Unleashing your potential: Constructive Feedback

In my career I have observed that when I received a feedback and took it in the right spirit and worked on it, I had significant gains in terms of realizing my potential.

To build a cohesive team where the team members understand the strengths and weaknesses of each other and work on complementing each other to achieve a common goal, the stream of feedback needs to be uninterrupted. The role of the team leader needs to be that of a moderator who ensures the feedback flow does not become a stream of negative emotions against each other within the team.

Several factors contribute to dysfunctional intra-team feedback mechanism. Some of the prominent ones are:

1)      The fear that the feedback will adversely impact their performance evaluation; this prevents team members who are otherwise close to each other to give honest feedback about one another. And there is no one better qualified to give feedback than somebody who is close to us.

2)      The fear of retaliation by the feedback receiver.

3)      Nobody wants to provide feedback to a person who is a bosses’ favourite; as a result the this person lives with his/her blind spots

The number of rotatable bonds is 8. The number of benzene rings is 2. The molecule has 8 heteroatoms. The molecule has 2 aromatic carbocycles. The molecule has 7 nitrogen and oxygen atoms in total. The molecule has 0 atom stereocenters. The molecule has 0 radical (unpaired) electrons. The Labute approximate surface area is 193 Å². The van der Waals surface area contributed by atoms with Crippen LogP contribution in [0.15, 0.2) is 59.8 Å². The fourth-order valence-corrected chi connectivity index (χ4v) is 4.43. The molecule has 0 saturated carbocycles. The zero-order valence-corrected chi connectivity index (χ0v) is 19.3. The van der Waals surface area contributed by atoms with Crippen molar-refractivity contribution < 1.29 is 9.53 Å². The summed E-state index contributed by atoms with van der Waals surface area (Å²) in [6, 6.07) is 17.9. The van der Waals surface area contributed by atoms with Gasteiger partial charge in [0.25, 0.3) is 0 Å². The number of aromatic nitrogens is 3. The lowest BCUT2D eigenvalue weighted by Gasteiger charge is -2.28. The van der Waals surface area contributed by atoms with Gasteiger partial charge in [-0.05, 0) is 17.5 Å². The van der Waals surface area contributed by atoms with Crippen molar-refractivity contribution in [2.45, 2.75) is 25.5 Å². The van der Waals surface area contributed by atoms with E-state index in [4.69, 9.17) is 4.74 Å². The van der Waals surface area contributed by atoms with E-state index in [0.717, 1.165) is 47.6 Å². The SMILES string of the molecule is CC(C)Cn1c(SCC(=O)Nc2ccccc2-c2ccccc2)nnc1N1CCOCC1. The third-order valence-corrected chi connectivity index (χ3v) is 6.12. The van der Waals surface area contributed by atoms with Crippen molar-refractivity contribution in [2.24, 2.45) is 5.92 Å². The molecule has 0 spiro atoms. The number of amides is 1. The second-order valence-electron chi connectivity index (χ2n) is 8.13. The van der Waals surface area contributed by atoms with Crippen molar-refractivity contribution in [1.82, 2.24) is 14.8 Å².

4)      At times the feedback provider feels that his feedback has not been acted upon and forms an opinion that providing feedback is of no use and nobody cares

The leader of the team can work on removing these roadblocks for free constructive flow of feedback using some of the steps below:

1)      Encouraging feedback flow and building an environment that is safe for the employees to provide feedback on anyone including the team leader.

2)      By working with each team members on building a development plan for the team member, based on the feedback received.

3)      Building trust within the team that the status of the development plan will form the basis of the year-end evaluation and not every feedback that comes on an ongoing basis.

4)      Weeding out feedback that are not constructive.

5)      By closing the loop with the feedback provider. For example, if the feedback provided is not being acted upon, then the leader can go back to the feedback provider and explain that there are other priorities that the feedback receiver need to work on right now and he/she will work on the given feedback later.

For a team that has trust issues within the team members or a team that has formed an anti-feedback culture over a period of time, implementing the above practices can be a significant challenge. The team may need an external facilitator to form the correct norms within the team. The external facilitator can start with a well-designed workshop to get the team warmed up to the idea of giving and receiving feedback and subsequently work with the team leader for an extended period to fine-tune the feedback mechanism and maximize effectiveness.